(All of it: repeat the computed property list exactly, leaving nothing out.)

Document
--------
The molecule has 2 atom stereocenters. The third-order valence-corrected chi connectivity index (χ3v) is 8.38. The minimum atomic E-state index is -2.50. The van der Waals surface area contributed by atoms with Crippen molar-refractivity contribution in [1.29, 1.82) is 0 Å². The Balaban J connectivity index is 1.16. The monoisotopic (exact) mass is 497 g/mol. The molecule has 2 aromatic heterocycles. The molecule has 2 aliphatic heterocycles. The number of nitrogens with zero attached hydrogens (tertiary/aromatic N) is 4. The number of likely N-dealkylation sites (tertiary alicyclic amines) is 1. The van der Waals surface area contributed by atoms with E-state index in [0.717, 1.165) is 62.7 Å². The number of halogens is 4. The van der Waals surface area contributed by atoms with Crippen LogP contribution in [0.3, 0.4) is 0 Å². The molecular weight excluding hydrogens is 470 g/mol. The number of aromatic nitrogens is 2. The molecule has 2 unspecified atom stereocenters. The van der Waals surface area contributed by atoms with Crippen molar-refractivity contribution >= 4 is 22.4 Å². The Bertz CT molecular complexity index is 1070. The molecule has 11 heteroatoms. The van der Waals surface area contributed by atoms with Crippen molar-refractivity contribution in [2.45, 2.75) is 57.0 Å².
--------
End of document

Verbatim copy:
The molecule has 2 atom stereocenters. The third-order valence-corrected chi connectivity index (χ3v) is 8.38. The minimum atomic E-state index is -2.50. The van der Waals surface area contributed by atoms with Crippen molar-refractivity contribution in [1.29, 1.82) is 0 Å². The Balaban J connectivity index is 1.16. The monoisotopic (exact) mass is 497 g/mol. The molecule has 2 aromatic heterocycles. The molecule has 2 aliphatic heterocycles. The number of nitrogens with zero attached hydrogens (tertiary/aromatic N) is 4. The number of likely N-dealkylation sites (tertiary alicyclic amines) is 1. The van der Waals surface area contributed by atoms with E-state index in [0.717, 1.165) is 62.7 Å². The number of halogens is 4. The van der Waals surface area contributed by atoms with Crippen LogP contribution in [0.3, 0.4) is 0 Å². The molecular weight excluding hydrogens is 470 g/mol. The number of aromatic nitrogens is 2. The molecule has 2 unspecified atom stereocenters. The van der Waals surface area contributed by atoms with Crippen molar-refractivity contribution >= 4 is 22.4 Å². The Bertz CT molecular complexity index is 1070. The molecule has 11 heteroatoms. The van der Waals surface area contributed by atoms with Crippen molar-refractivity contribution in [2.45, 2.75) is 57.0 Å².